This study aims to provide National Malaria Control Programs (NMCP), international donors and other key stakeholders with clear evidence on the impact and cost-effectiveness of using indoor residual spraying (IRS) with a non-pyrethroid insecticide in a high malaria transmission area that has universal long-lasting insecticidal net (LLIN) coverage. This is an interventional study with IRS serving as the research intervention. The district of Mopeia, in the province of Zambezia, Mozambique will be the study site. This is a high transmission area with a malaria parasite prevalence of 54% in children. The Ministry of Health distributed LLINs in Mopeia in 2014-2015. The NMCP through funding from President's Malaria Initiative Africa Indoor Residual Spraying Project (PMI-AIRS) was able to cover half a district with indoor residual spraying. A simplified census took place in mid-2016 to determine the number of children five years of age and under in the district and enumerate and map the households to assist in implementation. From the 115 villages/bairros existent in Mopeia, 86 clusters were randomized in a government randomization ceremony to either receive IRS with Actellic or maintain no IRS. The IRS was implemented through a partnership between the NMCP and PMI-AIRS according to standard operational and consent procedures. From each cluster, a cohort of 18 children five years of age and under will be followed monthly to assess malaria incidence at the community level in both IRS and non-IRS villages. There will be 774 children in the IRS villages and 774 children in the no-IRS villages (total cohort will be 1548). Additionally, the routine health centre reporting system will be strengthened to assess malaria incidence in children five years of age and under by passive case detection. Two cross sectional studies in April 2017 and April 2018, will assess changes in net use, health seeking behaviour and malaria prevalence at the community level. Entomological data will be collected from both IRS and non-IRS areas to assess the vector dynamics and insecticide resistance pattern of the local vector populations from sprayed and unsprayed areas. Data on the costs of the implementation as well as health-related expenditures at health system and household levels will be collected prospectively throughout the study. These costs will be determined using both health system and societal perspectives. The incidence rate in IRS and no-IRS areas will be combined with the micro-costing data to calculate the cost per case averted at community and health facility level. These findings will be disseminated to the NMCP and international donors and stakeholders to complement the WHO guidance on combining indoor residual spraying and long-lasting insecticidal nets.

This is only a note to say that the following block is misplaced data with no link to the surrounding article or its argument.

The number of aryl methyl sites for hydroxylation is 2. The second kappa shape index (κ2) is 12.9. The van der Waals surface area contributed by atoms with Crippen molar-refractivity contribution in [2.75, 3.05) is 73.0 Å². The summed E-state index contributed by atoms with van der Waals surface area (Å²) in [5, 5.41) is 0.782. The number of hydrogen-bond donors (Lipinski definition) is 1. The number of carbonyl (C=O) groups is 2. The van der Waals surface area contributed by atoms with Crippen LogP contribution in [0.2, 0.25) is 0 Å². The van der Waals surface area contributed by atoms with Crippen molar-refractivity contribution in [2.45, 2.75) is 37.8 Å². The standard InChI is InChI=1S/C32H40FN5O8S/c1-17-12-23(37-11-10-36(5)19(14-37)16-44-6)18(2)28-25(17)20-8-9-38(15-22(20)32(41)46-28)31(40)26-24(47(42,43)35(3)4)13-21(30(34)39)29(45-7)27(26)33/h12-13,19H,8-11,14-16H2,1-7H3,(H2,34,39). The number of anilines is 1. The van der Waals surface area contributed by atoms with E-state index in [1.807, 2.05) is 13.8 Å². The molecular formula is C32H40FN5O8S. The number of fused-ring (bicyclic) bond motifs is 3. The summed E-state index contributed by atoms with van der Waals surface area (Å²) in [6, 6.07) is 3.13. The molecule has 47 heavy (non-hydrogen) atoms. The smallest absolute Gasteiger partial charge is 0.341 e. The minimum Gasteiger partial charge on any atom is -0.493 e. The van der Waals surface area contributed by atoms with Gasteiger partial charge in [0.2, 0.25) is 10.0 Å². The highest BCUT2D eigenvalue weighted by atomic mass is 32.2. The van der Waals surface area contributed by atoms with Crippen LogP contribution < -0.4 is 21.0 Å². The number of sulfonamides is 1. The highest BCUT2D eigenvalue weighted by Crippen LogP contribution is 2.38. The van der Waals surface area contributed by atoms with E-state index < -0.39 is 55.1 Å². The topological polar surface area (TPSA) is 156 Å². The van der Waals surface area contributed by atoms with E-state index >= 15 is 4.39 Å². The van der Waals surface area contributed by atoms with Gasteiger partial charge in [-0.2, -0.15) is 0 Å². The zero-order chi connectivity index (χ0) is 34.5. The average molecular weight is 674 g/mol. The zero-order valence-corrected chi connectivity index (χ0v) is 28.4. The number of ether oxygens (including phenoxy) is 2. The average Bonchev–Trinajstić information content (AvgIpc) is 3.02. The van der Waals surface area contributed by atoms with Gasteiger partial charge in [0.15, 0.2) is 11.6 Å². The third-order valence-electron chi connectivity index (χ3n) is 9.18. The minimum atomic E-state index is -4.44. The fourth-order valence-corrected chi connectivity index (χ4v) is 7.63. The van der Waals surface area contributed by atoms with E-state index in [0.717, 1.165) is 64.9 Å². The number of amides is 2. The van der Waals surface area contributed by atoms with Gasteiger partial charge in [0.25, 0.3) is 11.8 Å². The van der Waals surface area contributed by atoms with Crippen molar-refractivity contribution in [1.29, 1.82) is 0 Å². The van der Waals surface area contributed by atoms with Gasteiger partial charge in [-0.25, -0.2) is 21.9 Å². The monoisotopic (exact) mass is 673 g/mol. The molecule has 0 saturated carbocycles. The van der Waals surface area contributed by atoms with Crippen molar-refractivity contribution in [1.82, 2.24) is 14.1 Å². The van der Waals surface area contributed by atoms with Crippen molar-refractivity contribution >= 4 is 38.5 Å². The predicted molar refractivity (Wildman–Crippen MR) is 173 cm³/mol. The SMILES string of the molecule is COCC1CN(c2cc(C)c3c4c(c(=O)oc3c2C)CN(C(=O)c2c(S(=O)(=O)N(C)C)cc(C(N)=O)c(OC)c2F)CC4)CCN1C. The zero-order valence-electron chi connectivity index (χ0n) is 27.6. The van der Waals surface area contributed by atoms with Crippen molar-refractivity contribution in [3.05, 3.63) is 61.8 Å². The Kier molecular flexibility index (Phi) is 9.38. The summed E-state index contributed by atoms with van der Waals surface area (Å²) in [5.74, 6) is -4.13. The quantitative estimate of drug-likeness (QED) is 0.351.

A multi-centre, randomized, placebo controlled, trial. Participants at high-risk for vascular events from the network of INTER- CHF will be randomized to inactivated influenza vaccine or placebo and followed prospectively over three influenza seasons. 3,500 participants will be enrolled prior to influenza season, randomized to either influenza vaccine or saline placebo, either of which they will receive annually for three years and then followed over each of the influenza seasons.